Next, peel and grate the ginger. You want roughly a tablespoon of fresh ginger so you want a nice big chunk. The piece I got for this was about 2 inches long so that’s a good place to start. Now, everyone says that the best way to peel ginger is with a spoon. I’m not going to say they’re wrong, but I prefer to peel with a knife. Everytime I’ve used the spoon method, there’s like 3 seconds where I’m like, “this is cool and so easy and wow so little waste!” but then the 4th second starts with the, “auuugh ginger in my eye!”
So, I’m gonna leave it up to you. Then, grate ginger into a bowl and you can measure out a tablespoon from there.
Then, chop up your crystallized ginger. This is the real good stuff. It packs a hit and remains in these chunks throughout the baking process, so make sure they’re pretty small pieces. Go ahead and chop up a little extra to sprinkle on top of the loaf to garnish and make it real cute.
Now you’re ready to go.
Cream together butter and sugar, and make sure to scrape the bowl so you get everything. Then, add the honey and egg yolks and mix. This is going to look disgusting. The eggs won’t 100% combine with the sugars, so it’s going to be a little lumpy. Just keep mixing while you work on the other stuff, and even then it won’t be totally smooth. No problem. It will all come together after we add more ingredients.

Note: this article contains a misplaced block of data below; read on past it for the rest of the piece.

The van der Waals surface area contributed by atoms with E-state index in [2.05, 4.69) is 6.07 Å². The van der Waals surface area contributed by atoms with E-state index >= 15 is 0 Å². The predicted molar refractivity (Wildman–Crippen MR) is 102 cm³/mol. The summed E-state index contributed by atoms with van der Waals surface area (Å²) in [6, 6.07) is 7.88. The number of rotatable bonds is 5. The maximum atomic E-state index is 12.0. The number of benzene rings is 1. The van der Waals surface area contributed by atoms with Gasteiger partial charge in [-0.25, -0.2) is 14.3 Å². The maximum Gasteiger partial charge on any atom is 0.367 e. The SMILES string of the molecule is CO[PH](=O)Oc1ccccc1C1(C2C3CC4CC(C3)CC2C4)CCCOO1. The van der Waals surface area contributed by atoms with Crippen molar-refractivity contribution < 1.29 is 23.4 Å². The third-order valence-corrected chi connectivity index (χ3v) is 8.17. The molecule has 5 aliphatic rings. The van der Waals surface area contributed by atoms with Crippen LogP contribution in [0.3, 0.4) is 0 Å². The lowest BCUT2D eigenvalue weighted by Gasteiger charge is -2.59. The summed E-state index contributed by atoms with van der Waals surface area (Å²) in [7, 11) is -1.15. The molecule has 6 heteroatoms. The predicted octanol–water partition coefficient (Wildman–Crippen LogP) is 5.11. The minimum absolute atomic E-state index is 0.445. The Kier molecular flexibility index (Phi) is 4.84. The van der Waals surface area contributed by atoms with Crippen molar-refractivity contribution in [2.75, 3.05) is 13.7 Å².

So now you can go ahead and sift together your dry ingredients and spices. Sift. Always sift. That way there aren’t any gross lumps in your batter. The kosher salt, orange zest, and various gingers can just go on top after since they won’t be able to get through the sifter.
Mix all that up and the gross, kind of curdled looking batter will finally come together smoothly. Nice!
From here, you want to whip up those egg whites. Since this loaf cake is gluten free, we want to pop in a little more air to give it some height. I found that folding in the egg whites after everything helps. This is another kind of gross looking process. It’s going to take a minute to fold the eggs whites in completely and until then, they’re going to just look all wet all over the batter. So, just be patient and keep folding and eventually it will come together.
Time to bake! Pour or scoop the batter into your loaf pan. It’s quite a thick so you’ll probably have to do a combo of scoop and pour. Smooth out the top of the batter in the pan with a spatula and then go ahead and place it in the oven. I like to put this loaf on the lower rack of my oven to keep the top from cooking too quickly.
At 55 minutes, check your cake with a skewer. If it comes out clean, your cake is ready to come out! But if it’s still a little gooey, leave it a bit longer.
To make the icing, you can use the same orange that you zested earlier. Cut in half and squeeze out the juice over a sieve to catch any seeds or fibers. Toss in some powdered sugar, whisk whisk whisk, and add milk a little bit at a time. Seriously. A LITTLE BIT. You can test the consistency by running a spoon through the icing and lifting it up. You want the icing to eventually pool back into itself, but you want this to happen slowly. Nailed it.
Once the loaf is done, take it out of the oven and let it cool. DO NOT try to take it out of the pan until it’s totally cool or you will risk breaking it. Just hold on. But, when you do eventually take it out, plop it on a cooling rack or plate and pour the icing on, sprinkle with chopped, crystallized ginger, and you’re done! Not bad, right?
I hope you like this cake!